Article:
Kratos swung like a pendulum between far ends of his character spectrum. “It's not happening overnight,” Barlog said of the character’s growth. “He's still going to stumble, he's still going to fail, just like we did when we started. We were writing Kratos, and the team was just not feeling it early on. It's very hard to find the balance of this guy. We either went too far and everyone was like, ‘This is so depressing, Kratos is so mean. He's terrible. It's a child-abuse simulator; he's yelling at his kid all the time.’ We went, ‘Okay, we went too far there.’ Then we pulled back, and people said, ‘He's like Obi-Wan Kenobi now. He's too nice.’ Then we had to find that just-right spot.”

Like his leading man, Barlog faced battles every day at work. Nevertheless, he held to his vision. Of all the lessons he had gleaned from his time with George Miller, commitment proved the most useful. Miller had recounted to him the uphill battle he had faced in casting Tom Hardy as Fury Road’s titular character. To many of his constituents, Mel Gibson was and always would be Mad Max. There was a time much earlier in the film’s troubled production when Miller had agreed. Gibson had been cast, locations locked down, vehicles built and ready to roll.

“They were ready to shoot,” Barlog said. “Mel was on board, and then the [Iraq] war broke out, which limited access to their location, which then made them have to put a pause on everything. That pause started to create time and distance, so they had to start reevaluating everything. They had to rebuild all the vehicles; they had to redo everything.”

During one meeting, after Hardy had been cast, Barlog suggested to Miller that they include a Mel Gibson-themed Mad Max character skin as an unlockable in their upcoming game. Miller disagreed. “He started talking to me about how it was important to commit fully,” Barlog recalled. “That was an interesting moment of me realizing, yeah, there's this really cool part of nostalgia, but there's also the sense of: This is the direction this project is going. That full commitment really shows confidence to the audience as well, to realize, oh, this is a new chapter of the world.”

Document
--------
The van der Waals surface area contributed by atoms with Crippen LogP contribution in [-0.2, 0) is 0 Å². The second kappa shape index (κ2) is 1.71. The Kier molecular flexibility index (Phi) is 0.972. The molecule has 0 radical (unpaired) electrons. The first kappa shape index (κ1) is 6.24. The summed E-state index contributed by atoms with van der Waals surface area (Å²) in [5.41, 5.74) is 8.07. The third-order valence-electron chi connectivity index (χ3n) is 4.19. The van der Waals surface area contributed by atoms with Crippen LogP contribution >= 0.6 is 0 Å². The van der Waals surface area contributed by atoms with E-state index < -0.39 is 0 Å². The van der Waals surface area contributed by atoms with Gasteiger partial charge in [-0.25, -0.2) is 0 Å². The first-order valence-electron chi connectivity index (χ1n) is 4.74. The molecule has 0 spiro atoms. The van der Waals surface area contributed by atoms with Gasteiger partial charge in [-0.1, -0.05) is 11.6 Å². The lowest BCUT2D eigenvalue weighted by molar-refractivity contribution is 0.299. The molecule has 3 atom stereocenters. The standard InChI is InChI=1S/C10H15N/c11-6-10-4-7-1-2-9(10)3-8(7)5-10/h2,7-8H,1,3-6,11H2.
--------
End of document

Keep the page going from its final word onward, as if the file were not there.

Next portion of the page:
Grand Debuts

God of War appears poised to make good on Barlog’s commitment. Sony debuted the game at E3 2016 in the form of a trailer that focused almost entirely on Kratos’ new direction: from violent, dispassionate, and selfish to keeping a close eye on his son as they roamed new environments. The character will never rock the boy to sleep while singing a lullaby, but such behavior would lack verisimilitude. Watching Kratos work his way back from the proverbial abyss, putting as much distance between it and himself as he can, makes for a more compelling arc.

This year’s pre-recorded gameplay footage blended Kratos’ surprising new direction with more of what fans were expecting. In between snatches of conversation with Atreus and standing guard while his son decoded runes and riddles, Kratos leaped into action, spinning and bludgeoning and stabbing. Although God of War won’t be released until sometime in 2018, Barlog and his team appear to have struck a balance between old and new, thoughtful and angry.

Watching this God of War flounder and grasp until finally achieving a happy medium has reminded Barlog that he’s a parent in more ways than one.

“I think the fact that I'm doing this, the fact that I worked on the first one and the second one--I have a very deep history with this franchise, so I think someone coming in who has no franchise, and who would rip it up and throw it around, would probably feel to people like, ‘You're destroying it,’” Barlog said. “But I feel like a co-parent of Kratos. [David] Jaffe and I are kind of co-parents of this guy. Of all people, he and I are the ones who could look at God of War and say, ‘We need to look at this completely differently. It's a totally different animal.’”

Long Reads Editor

David L. Craddock writes fiction, nonfiction, and grocery lists. He is the author of the Stay Awhile and Listen series, and the Gairden Chronicles series of fantasy novels for young adults. Outside of writing, he enjoys playing Mario, Zelda, and Dark Souls games, and will be happy to discuss at length the myriad reasons why Dark Souls 2 is the best in the series. Follow him online at davidlcraddock.com and @davidlcraddock.